Road rage: Govt sees red over car claim
Ticked off ... MLA Jeremy Hanson says Labor is indulging in ''grubby attacks''. Photo: Stuart Walmsley
Canberra Liberals MLA Jeremy Hanson has been accused by Labor of giving his wife a $40,000 taxpayer funded vehicle to drive for the duration of his re-election campaign.
The Canberra Liberals say the arrangement, where Mr Hanson uses the family car for electioneering while his wife drives the taxpayer funded vehicle, is within the Assembly's rules.
But Labor said yesterday that it was an ''arrogant exploitation,'' of the generous car allowances granted to MLAs, while Mr Hanson shot back, accusing his opponents of ''grubby attacks.''
Mr Hanson, the Liberals' health and prisons spokesman, has been driving a late model Holden Captiva emblazoned with his picture and slogans for the past several months.
While the Captiva, which Mr Hanson says is jointly owned by the couple, is being used for his re-election campaign, Mrs Hanson has been using the MLA's taxpayer provided Ford Territory, which cannot be used for electioneering purposes, for the couple's private use.
MLAs can take a car up to the value of $46,000 as part of their salaries or take an allowance of $17,000.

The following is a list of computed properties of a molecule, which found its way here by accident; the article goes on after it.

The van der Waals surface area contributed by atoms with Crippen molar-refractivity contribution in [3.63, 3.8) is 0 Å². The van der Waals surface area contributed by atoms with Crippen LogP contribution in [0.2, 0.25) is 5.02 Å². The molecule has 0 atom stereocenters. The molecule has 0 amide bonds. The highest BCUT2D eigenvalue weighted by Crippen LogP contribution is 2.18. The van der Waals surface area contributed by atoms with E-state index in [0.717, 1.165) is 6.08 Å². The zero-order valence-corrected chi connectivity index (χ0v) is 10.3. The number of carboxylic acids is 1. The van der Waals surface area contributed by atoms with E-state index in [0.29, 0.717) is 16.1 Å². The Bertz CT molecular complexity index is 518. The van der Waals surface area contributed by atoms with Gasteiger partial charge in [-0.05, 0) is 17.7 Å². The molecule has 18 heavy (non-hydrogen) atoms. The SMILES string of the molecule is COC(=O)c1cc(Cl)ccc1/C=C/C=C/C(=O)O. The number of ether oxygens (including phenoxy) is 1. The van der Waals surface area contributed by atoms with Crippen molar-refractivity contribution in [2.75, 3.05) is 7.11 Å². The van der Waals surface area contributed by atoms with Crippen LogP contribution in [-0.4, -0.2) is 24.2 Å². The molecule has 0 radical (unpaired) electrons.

Mr Hanson's arrangement has been ticked off by the Assembly authorities as within the rules governing politicians' perks and entitlements, but Labor is not happy.
ACT branch secretary Elias Hallaj accused Mr Hanson of cynically using his entitlements to try to boost his re-election chances.
''I am amazed and disappointed at the continued arrogant exploitation of taxpayer funded entitlements by the Canberra Liberals,'' Mr Hallaj said.
Mr Hallaj acknowledged that the Assembly Clerk's office had considered the matter of Mr Hanson's car, and concluded that
it was technically within the guidelines.
''However, the community might see things differently,'' Mr Hallaj said. ''The bottom line is that Mr Hanson only has this campaign vehicle because he is provided with a taxpayer funded car and ultimately it's for the Canberra community to judge whether that's an appropriate use of taxpayer funds.
''Much like the $10,000 in volunteer grants the Canberra Liberals were forced to pay back, the community looks dimly on politicians exploiting loopholes in guidelines to use taxpayer funds for electioneering.''
Mr Hanson declined to be interviewed yesterday but issued a statement through his party saying that his car arrangement was within the rules and that Labor was engaging in grubby attacks.
''When your only attack is against someone obeying the rules, you're really running out of things to say,'' Mr Hanson said in his statement.